Record-breaking: The white water lily occurs in the entire canton of Graubünden only in the Stelsersee wild and is even said to hold the overall Swiss altitude record.
At the end of the last ice age, enormous natural forces created the conditions for the formation of Lake Stelsersee. Today, the lovely mountain lake is characterized by valuable siltation zones and a rich flora and fauna.
Glacier forces shape the Ur-Stelsersee
More than ten thousand years ago, when the melting of the large glaciers began, the formation of the Stelsersee began. The melting glacier left behind a moraine, behind which a lake dammed up. This original Stelsersee was much larger than it is today.
Over time, the run-off Seebach has become more and more absorbed into the moraine, causing the lake to slowly empty. Only when the stream hit rocky ground, the emptying was stopped. The outflow of the stream and the moraine are still clearly visible witnesses in the landscape today.
From the primeval lake to the moor lake
The constant growth and death of aquatic and riparian plants have led to ring-shaped siltation zones of different sizes and vegetation. Siltation only progresses to a certain depth of water and proceeds very slowly at this altitude. Due to the considerable water depth in the middle of the lake, the open water surface of the Stelsersee has hardly changed in recent decades.
Rare species can be discovered
The Stelsersee is known for its insect diversity. Rare dragonflies with sounding names such as the Little Moss Maiden or the Spear Azure Maiden occur here.
And in the case of plants, many an altitude record can be recorded: In addition to the white water lily, nowhere in Graubünden does the sea braided rush thrive as high up as at the Stelsersee.
Sensitive habitats need our protection
Siltation zones are as valuable as they are sensitive habitats. They are characterized by constant wetting and peat formation. The Stelsersee has an exemplary arrangement of the vegetation zones in the water area. Each zone is characterized by its own vegetation with different species, colors and structures. The wet peat soils around the lake are very sensitive to foot loads and should not be walked on. The input of nutrients can also disturb the siltation zones or make them disappear. Thanks to an unfertilized buffer zone around the lake, this danger is averted here.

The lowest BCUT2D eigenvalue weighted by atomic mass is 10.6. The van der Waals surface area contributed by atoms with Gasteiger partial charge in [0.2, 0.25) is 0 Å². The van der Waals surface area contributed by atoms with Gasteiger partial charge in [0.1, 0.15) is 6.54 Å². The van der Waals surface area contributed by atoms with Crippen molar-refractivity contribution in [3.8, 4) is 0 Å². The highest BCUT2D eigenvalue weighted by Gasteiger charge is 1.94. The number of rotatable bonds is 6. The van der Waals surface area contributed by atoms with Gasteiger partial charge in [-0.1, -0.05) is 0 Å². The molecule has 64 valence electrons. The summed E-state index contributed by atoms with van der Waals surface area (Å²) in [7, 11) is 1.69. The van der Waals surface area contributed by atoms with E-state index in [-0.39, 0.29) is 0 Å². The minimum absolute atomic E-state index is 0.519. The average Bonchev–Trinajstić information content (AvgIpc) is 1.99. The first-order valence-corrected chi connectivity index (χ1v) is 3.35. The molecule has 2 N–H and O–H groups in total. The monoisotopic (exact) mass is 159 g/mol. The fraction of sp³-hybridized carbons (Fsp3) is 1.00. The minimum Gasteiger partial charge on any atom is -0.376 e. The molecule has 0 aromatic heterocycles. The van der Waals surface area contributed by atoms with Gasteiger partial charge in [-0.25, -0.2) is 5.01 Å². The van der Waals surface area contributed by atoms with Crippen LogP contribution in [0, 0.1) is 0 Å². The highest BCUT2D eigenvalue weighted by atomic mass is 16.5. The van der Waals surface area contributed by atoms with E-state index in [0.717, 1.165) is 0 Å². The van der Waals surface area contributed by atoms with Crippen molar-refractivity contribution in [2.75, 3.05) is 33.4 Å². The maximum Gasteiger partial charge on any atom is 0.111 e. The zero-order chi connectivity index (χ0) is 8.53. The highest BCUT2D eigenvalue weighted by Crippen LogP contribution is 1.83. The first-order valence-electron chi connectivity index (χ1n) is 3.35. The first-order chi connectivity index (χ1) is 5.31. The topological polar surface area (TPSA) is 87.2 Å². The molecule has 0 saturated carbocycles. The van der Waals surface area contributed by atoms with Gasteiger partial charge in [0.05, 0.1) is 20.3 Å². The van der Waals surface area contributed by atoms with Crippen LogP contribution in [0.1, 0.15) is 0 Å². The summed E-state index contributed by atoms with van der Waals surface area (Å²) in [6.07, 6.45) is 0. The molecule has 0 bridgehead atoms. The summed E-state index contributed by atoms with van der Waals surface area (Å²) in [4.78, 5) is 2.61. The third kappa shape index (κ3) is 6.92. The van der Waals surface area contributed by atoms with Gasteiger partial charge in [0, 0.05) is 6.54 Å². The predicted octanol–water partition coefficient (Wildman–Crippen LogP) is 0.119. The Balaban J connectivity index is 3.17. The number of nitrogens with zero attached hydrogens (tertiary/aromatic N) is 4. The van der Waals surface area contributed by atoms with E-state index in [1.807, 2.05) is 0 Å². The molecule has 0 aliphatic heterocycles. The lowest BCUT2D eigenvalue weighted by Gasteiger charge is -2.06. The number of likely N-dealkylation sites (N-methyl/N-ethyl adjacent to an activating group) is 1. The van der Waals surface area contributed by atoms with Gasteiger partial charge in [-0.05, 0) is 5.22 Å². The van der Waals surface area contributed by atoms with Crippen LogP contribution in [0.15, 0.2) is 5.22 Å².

How to get to the lake? (Location Schiers, Stels, 1668 m above sea level.M.)
With the Rhaetian Railway to Schiers, then by Postbus to Stels (last stop Mottis) and then in about
50 minutes on foot to the lake.
Rules of conduct in a protected area
Please note the following points:
- Do not leave
signposted paths and paths - Take
dogs on a leash - Do not camp or bathe
- Do not catch, disturb, track, insert
animals - Do not pick, tear out, use
Pro Natura Graubünden
Since 1947, Pro Natura has been committed to the preservation and protection of the unique mountain lake, and since 1972 the organization has been the owner of Lake Stelsersee. Today, the protected area covers an area of about 7.2 ha.
Responsible for this content Prättigau Tourismus GmbH.
This content has been translated automatically.
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